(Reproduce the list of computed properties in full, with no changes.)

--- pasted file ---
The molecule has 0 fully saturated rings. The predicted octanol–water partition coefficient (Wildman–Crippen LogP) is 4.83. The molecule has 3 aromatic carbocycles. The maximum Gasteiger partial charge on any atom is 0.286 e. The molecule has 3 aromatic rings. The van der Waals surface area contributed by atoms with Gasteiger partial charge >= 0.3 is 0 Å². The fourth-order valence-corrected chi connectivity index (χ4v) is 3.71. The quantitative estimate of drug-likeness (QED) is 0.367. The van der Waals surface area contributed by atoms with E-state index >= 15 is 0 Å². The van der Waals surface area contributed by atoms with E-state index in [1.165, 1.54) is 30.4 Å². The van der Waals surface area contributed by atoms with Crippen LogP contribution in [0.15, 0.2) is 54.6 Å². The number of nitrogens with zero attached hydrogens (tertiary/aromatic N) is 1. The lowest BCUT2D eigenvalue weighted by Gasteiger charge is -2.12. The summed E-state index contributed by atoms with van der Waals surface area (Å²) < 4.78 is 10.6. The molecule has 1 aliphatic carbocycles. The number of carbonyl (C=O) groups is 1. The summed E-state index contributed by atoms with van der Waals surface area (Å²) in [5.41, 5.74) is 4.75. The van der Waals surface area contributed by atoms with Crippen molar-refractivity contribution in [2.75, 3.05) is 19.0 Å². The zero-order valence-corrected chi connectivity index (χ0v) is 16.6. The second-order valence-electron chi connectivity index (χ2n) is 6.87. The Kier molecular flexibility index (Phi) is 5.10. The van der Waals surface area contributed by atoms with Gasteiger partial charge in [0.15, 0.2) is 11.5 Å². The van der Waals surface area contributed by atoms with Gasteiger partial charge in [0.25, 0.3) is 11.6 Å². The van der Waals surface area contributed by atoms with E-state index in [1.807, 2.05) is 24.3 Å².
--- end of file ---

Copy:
The molecule has 0 fully saturated rings. The predicted octanol–water partition coefficient (Wildman–Crippen LogP) is 4.83. The molecule has 3 aromatic carbocycles. The maximum Gasteiger partial charge on any atom is 0.286 e. The molecule has 3 aromatic rings. The van der Waals surface area contributed by atoms with Gasteiger partial charge >= 0.3 is 0 Å². The fourth-order valence-corrected chi connectivity index (χ4v) is 3.71. The quantitative estimate of drug-likeness (QED) is 0.367. The van der Waals surface area contributed by atoms with E-state index >= 15 is 0 Å². The van der Waals surface area contributed by atoms with E-state index in [1.165, 1.54) is 30.4 Å². The van der Waals surface area contributed by atoms with Crippen LogP contribution in [0.15, 0.2) is 54.6 Å². The number of nitrogens with zero attached hydrogens (tertiary/aromatic N) is 1. The lowest BCUT2D eigenvalue weighted by Gasteiger charge is -2.12. The summed E-state index contributed by atoms with van der Waals surface area (Å²) < 4.78 is 10.6. The molecule has 1 aliphatic carbocycles. The number of carbonyl (C=O) groups is 1. The summed E-state index contributed by atoms with van der Waals surface area (Å²) in [5.41, 5.74) is 4.75. The van der Waals surface area contributed by atoms with Crippen molar-refractivity contribution in [2.75, 3.05) is 19.0 Å². The zero-order valence-corrected chi connectivity index (χ0v) is 16.6. The second-order valence-electron chi connectivity index (χ2n) is 6.87. The Kier molecular flexibility index (Phi) is 5.10. The van der Waals surface area contributed by atoms with Gasteiger partial charge in [0.15, 0.2) is 11.5 Å². The van der Waals surface area contributed by atoms with Gasteiger partial charge in [0.25, 0.3) is 11.6 Å². The van der Waals surface area contributed by atoms with E-state index in [1.807, 2.05) is 24.3 Å².